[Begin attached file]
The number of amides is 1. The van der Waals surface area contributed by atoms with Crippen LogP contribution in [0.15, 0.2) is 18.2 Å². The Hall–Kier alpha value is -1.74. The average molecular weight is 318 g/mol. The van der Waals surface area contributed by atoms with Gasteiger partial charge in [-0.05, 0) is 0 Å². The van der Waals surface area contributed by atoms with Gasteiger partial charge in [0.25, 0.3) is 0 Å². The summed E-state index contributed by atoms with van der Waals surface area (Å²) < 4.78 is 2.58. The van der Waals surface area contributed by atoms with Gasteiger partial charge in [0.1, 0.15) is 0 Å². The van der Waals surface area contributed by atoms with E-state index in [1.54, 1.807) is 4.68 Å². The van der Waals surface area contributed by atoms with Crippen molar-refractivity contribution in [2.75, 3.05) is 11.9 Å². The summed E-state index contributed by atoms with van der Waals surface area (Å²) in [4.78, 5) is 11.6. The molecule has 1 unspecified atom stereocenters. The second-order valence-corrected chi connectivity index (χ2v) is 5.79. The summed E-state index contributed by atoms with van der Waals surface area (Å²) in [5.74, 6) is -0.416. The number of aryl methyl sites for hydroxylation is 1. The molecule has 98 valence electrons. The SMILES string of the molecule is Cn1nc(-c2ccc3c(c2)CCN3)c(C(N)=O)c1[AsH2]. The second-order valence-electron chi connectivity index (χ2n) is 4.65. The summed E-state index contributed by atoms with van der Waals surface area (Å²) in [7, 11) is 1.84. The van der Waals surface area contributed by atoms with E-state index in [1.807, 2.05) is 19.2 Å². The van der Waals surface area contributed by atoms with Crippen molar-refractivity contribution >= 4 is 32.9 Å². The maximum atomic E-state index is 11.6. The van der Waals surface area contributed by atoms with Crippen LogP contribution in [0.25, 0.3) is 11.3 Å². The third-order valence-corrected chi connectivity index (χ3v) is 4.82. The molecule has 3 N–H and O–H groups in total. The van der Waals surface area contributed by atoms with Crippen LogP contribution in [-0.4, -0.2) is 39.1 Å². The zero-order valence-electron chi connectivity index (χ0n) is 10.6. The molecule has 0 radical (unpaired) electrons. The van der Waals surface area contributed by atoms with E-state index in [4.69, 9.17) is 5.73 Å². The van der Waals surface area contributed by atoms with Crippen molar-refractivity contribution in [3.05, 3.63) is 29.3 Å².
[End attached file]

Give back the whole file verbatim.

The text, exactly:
The number of amides is 1. The van der Waals surface area contributed by atoms with Crippen LogP contribution in [0.15, 0.2) is 18.2 Å². The Hall–Kier alpha value is -1.74. The average molecular weight is 318 g/mol. The van der Waals surface area contributed by atoms with Gasteiger partial charge in [-0.05, 0) is 0 Å². The van der Waals surface area contributed by atoms with Gasteiger partial charge in [0.25, 0.3) is 0 Å². The summed E-state index contributed by atoms with van der Waals surface area (Å²) < 4.78 is 2.58. The van der Waals surface area contributed by atoms with Gasteiger partial charge in [0.1, 0.15) is 0 Å². The van der Waals surface area contributed by atoms with E-state index in [1.54, 1.807) is 4.68 Å². The van der Waals surface area contributed by atoms with Crippen molar-refractivity contribution in [2.75, 3.05) is 11.9 Å². The summed E-state index contributed by atoms with van der Waals surface area (Å²) in [4.78, 5) is 11.6. The molecule has 1 unspecified atom stereocenters. The second-order valence-corrected chi connectivity index (χ2v) is 5.79. The summed E-state index contributed by atoms with van der Waals surface area (Å²) in [5.74, 6) is -0.416. The number of aryl methyl sites for hydroxylation is 1. The molecule has 98 valence electrons. The SMILES string of the molecule is Cn1nc(-c2ccc3c(c2)CCN3)c(C(N)=O)c1[AsH2]. The second-order valence-electron chi connectivity index (χ2n) is 4.65. The summed E-state index contributed by atoms with van der Waals surface area (Å²) in [7, 11) is 1.84. The van der Waals surface area contributed by atoms with E-state index in [1.807, 2.05) is 19.2 Å². The van der Waals surface area contributed by atoms with Crippen molar-refractivity contribution >= 4 is 32.9 Å². The maximum atomic E-state index is 11.6. The van der Waals surface area contributed by atoms with Crippen LogP contribution in [0.25, 0.3) is 11.3 Å². The third-order valence-corrected chi connectivity index (χ3v) is 4.82. The molecule has 3 N–H and O–H groups in total. The van der Waals surface area contributed by atoms with Crippen LogP contribution in [-0.4, -0.2) is 39.1 Å². The zero-order valence-electron chi connectivity index (χ0n) is 10.6. The molecule has 0 radical (unpaired) electrons. The van der Waals surface area contributed by atoms with E-state index in [4.69, 9.17) is 5.73 Å². The van der Waals surface area contributed by atoms with Crippen molar-refractivity contribution in [3.05, 3.63) is 29.3 Å².